The Fed’s taper “may not be smooth,” explained Charles Bean, Bank of England deputy governor for monetary policy, at the central-banker shindig in Jackson Hole, Wyoming, over the weekend. He was referring to the currencies, bonds, and stocks of emerging-market economies such as Brazil, Indonesia, and India that have gotten massacred.
It started in May when a cacophony of pronouncements from Fed officials of all stripes began to sow doubt about “QE Infinity,” as QE3 had lovingly been dubbed because, unlike its predecessors, it didn’t have an expiration date. Since then, the concept of “infinity” turned into the concept of “taper” and the vague idea that it could end someday.
Interest rates in the US spiked – well, a little, given how much further they have to go. The 10-year Treasury yield jumped from 1.6% in early May to 2.93% last week, though it has since returned to earth, that is to 2.8%. Mortgage rates jumped over a full percentage point. Junk bond yields skyrocketed. Dallas Fed President Richard Fisher mused on Fox: “I think the market has come to realize there’s no QE infinity.”
In an act of central banker irony, the meeting in Jackson Hole was called “Global Dimensions of Unconventional Monetary Policy”; irony because now, five years into the money-printing and bond-buying binge – the “unconventional monetary policy” – they’re thinking about what they have wrought and what the world might come to if they ever stopped the printing binge. They should have held that meeting before they started printing.
Now, five years into it, they’re worried that the mere contemplation of an exit might prick all the gorgeous bubbles they’ve blown around the world and unravel all the intricately woven but otherwise illusory wealth effects.
And a binge it was. Reserve balances with Federal Reserve Banks ranged from about $5 billion to $14 billion for much of 2008. But in September, the money-printing operations took off. By the end of the year, the balances reached $847 billion. The printing continued. And each time the Fed tried to stop – at the end of QE1 and at the end of QE2 – financial markets swooned. So the Fed redoubled it efforts to protect its sacred “wealth effect.” By August 21, 2013, the reserve balances had shot up to $2.193 trillion.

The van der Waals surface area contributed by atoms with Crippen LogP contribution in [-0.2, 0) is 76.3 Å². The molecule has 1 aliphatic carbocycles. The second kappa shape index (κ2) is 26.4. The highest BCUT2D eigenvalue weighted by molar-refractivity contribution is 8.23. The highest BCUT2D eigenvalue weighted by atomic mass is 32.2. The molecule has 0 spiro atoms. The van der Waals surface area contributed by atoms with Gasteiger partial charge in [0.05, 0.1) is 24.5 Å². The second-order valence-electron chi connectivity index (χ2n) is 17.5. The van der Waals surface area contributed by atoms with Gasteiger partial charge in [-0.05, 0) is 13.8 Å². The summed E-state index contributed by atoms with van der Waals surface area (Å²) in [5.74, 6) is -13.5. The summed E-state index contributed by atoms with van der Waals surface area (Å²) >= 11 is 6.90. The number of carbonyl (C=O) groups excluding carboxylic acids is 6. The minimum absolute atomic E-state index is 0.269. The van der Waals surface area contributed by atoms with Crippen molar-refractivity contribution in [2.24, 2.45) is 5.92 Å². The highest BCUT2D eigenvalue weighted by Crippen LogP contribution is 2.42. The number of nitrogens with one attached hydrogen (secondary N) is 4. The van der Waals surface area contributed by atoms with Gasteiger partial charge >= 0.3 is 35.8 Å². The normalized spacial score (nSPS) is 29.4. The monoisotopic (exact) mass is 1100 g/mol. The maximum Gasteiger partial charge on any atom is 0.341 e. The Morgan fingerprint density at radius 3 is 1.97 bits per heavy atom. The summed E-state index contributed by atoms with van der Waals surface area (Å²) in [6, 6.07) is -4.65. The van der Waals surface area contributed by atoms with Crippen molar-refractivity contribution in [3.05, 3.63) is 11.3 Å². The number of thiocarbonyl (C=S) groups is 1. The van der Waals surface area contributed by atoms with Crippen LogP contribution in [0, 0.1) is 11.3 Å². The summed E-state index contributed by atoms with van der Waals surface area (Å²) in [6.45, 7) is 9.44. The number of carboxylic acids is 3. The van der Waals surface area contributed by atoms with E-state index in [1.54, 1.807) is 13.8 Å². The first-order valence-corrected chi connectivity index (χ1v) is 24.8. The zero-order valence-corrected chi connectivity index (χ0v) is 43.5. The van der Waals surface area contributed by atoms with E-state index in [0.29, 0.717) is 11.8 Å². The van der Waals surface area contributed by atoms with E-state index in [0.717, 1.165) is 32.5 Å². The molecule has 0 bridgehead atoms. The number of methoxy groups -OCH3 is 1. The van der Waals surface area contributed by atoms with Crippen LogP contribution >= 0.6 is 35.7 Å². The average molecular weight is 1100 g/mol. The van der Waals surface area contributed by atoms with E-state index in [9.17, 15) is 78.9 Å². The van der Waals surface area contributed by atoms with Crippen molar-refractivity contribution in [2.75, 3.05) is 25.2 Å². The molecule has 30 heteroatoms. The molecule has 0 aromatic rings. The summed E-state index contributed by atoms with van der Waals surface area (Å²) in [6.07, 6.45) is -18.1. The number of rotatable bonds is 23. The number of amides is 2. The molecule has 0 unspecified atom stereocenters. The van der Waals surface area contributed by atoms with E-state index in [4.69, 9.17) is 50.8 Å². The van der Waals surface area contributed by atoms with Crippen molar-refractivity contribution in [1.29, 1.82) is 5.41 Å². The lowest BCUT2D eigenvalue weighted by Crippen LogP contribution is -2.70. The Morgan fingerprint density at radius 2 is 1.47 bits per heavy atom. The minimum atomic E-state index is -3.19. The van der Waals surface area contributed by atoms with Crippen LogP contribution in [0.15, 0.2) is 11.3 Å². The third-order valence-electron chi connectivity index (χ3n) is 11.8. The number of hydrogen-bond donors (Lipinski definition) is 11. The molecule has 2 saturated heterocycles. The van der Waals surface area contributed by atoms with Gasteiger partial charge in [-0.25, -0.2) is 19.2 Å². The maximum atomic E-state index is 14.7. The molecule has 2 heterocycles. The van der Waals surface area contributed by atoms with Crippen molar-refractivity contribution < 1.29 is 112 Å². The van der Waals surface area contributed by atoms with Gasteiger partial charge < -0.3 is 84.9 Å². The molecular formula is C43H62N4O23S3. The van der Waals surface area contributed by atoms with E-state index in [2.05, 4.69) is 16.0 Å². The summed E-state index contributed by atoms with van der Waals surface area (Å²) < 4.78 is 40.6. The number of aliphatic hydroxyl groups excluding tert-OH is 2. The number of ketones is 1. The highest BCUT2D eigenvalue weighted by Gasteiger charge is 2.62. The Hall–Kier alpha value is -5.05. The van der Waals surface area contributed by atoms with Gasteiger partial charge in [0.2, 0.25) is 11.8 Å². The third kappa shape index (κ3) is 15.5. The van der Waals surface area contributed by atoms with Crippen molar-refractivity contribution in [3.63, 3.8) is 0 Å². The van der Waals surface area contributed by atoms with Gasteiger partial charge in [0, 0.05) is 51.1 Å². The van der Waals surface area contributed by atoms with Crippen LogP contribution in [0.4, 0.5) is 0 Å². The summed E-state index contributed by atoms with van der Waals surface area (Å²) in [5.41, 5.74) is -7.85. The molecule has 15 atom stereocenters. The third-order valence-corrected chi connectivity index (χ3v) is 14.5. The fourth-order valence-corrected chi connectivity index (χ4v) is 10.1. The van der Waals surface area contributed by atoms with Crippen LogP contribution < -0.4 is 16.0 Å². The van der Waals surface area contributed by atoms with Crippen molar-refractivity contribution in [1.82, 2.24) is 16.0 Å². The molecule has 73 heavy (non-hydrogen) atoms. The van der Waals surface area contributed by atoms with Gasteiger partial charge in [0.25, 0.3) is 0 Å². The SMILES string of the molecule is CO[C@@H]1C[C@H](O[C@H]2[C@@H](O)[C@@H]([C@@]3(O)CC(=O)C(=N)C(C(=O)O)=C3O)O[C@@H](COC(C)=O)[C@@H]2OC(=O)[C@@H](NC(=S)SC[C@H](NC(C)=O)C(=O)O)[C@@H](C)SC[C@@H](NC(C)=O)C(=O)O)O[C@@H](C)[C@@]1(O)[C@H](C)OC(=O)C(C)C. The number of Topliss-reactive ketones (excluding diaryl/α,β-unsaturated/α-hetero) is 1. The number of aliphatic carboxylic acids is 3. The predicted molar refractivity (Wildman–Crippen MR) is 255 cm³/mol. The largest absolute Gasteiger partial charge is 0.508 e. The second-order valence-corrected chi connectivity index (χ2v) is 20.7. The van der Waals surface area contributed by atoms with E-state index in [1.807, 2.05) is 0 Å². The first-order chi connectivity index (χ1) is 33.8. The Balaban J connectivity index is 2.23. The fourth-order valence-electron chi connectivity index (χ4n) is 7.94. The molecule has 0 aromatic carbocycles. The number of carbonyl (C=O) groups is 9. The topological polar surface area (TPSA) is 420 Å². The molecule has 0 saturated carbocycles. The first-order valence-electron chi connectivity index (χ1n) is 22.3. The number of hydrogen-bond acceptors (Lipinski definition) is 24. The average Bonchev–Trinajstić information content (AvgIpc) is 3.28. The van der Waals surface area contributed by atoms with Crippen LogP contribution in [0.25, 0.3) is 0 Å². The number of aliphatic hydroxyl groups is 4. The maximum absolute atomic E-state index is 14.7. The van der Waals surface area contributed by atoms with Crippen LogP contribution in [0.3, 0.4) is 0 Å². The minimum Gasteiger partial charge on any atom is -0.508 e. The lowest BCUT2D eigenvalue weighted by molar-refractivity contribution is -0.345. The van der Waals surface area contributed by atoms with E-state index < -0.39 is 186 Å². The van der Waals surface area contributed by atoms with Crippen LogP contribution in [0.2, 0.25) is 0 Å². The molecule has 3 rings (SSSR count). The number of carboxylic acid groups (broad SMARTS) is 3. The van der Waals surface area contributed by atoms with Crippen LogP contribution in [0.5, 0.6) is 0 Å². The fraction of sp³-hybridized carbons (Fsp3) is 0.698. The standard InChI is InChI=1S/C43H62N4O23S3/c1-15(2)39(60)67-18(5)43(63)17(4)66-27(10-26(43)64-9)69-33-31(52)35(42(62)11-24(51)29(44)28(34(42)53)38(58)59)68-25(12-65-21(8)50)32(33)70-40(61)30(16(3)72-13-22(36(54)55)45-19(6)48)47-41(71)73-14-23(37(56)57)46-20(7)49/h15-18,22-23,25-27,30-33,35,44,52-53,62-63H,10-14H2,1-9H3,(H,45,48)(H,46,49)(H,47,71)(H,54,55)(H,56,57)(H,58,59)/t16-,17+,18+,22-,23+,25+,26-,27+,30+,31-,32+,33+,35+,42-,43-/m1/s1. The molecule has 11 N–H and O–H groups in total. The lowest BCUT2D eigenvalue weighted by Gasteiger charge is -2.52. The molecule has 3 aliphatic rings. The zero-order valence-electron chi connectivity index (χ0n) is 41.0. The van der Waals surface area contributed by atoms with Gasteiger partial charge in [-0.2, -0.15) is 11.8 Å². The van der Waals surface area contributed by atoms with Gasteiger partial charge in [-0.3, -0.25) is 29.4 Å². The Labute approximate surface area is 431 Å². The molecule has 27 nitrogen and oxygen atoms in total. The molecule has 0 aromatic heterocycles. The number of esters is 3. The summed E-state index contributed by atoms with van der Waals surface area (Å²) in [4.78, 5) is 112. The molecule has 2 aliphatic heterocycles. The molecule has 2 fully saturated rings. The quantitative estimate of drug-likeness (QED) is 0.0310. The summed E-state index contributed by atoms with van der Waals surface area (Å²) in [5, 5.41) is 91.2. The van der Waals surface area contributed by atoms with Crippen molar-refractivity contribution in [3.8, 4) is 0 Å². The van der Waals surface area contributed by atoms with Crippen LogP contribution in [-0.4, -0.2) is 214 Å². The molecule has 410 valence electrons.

The one thing it didn’t do was create a vibrant economy with lots of well-paid fulltime jobs, at least not in the US.
But it did everything else. It created bubbles, market distortions, capital misallocation, and a tsunami of hot money that washed ashore in unexpected places, particularly in emerging markets. But the tsunami is now receding.
It also fired up a phenomenal stock market rally in the US – despite the lousy economy. The chart below shows the near perfect correlation between the S&P 500 and the amount of money the Fed printed, as measured by the reserve balances on a logarithmic scale – Ralph Dillon of Global Financial Data called it the “drastic correlation between printing and pumping.”
For years, the Fed preached that its money-printing operations would drive up asset values, and they did, and the Fed took credit for it, took credit for the “recovery” of the housing market, took credit for the bubbles in other asset classes, took credit for the “wealth effect” resulting from its “unconventional monetary policy.”
Money printing would cause asset prices to rise, the Fed had said, and when they rose in perfect correlation, there was no doubt about causation. But as the Fed begins to contemplate the end of the binge, Wall Street is suddenly remembering that correlation is not causation.
Just because asset prices soared when the Fed was on a drunken printing binge didn’t mean that they soared because of it. In fact, it has now been determined that they soared independently from the Fed’s actions. And the latest is that higher interest rates will neither prick the reflating housing bubble nor pull the rug out from under the stock market. It’s suddenly some sort of vibrant economy and increasingly invisible corporate revenue growth that will drive stocks ever higher. Alas, bond markets and emerging markets, the first to react when the Fed started printing, have already been bloodied; causation did apparently apply to them.
Banks are already feeling the pain. Refinancing mortgages was phenomenally profitable for them – one of the few growth sectors actually spawned by the Fed’s herculean efforts. Banks went on a hiring binge to shuffle all this paper around and extract fees. But now, with rising rates, that business is getting decimated. Read…. A Very Profitable Part Of Banking Goes Totally To Heck